Chennai: Reading has always been a source of enlightenment for the greatest of minds and library is a place where creativity and knowledge meet.
Social activists, Jagadheeswaran Dhakshinamoorthy (36) and Balaji Premkumar (33) have started ‘Abdul Kalam Arivagam’, a library at Padikuppam in Mugappair in the city. The place was a haven for alcoholics before it was transformed into a library.
Jagadheeswaran worked in an IT firm for almost eight years. He then quit his job to follow his passion: helping the society.
Balaji is a practicing lawyer who is also an ardent social worker. The duo played a vital role during the 2015 floods as they helped several residents along the Cooum River to return back to normalcy.
“We helped the flood-affected people by giving them daily supplies,” explains Jagadheeswaran. “After the floods, we still wanted to continue helping other people.”
That was when they came across a trouble faced by slum residents of Padikuppam.
“We came to know about alcoholic men causing a nuisance to the people,” says Jagadheeswaran.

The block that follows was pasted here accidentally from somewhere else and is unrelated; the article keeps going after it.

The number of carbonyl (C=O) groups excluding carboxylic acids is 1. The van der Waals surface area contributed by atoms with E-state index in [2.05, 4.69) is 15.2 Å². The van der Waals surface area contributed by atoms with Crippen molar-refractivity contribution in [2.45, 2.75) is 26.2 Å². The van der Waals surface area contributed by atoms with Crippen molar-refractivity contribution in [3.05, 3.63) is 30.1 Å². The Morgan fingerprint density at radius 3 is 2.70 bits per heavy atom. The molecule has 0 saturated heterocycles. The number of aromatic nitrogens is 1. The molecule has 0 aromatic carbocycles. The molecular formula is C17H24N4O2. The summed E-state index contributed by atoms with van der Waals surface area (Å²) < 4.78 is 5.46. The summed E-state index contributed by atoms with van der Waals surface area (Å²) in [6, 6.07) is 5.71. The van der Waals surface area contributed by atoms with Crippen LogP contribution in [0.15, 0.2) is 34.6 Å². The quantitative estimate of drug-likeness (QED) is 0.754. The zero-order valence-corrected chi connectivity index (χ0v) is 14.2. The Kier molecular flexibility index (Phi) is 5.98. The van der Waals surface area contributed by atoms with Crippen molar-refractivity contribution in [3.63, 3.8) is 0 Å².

“They would speak in foul languages or drink in the open and it was all witnessed by several children. We wanted to do something about it.”
The odds were in their favour as the TASMAC shop in that locality was shut down thanks to the High Court order that called upon the closing of several wine shops across the State.
“Even after that, we saw alcoholics gathering at that place, drink and cause problem to the residents,” he says.
“That was when we decided to transform the place into a library.”
Their idea was simple yet powerful. Jagadheeswaran and Balaji decided to rope in residents for help. But they were skeptical of their idea.
“They said no one will use the place,” says Jagadheeswaran. “But we didn’t want to give up easily.”
Thanks to the generous support from their well wishers, they brought many books, and also a computer. The library was opened during former president APJ Abdul Kalams first death anniversary and hence they named it as ‘Abdul Kalam Arivagam’.
“Several children turned up during the opening and it was wonderful to see them excited,” smiles Jagadheeswaran.
“Eventually even the elders liked the library and they appreciated our efforts.”
Now, it has two teachers who take computer classes and tuition for the underprivileged children free of cost. “The monthly expenses are covered by many donors,” says Jagadheeswaran.
The library also conducts competition for the children and several camps on social causes. “I have seen these children take books to their home and talk about it to their parents,” added Jagadheeswaran.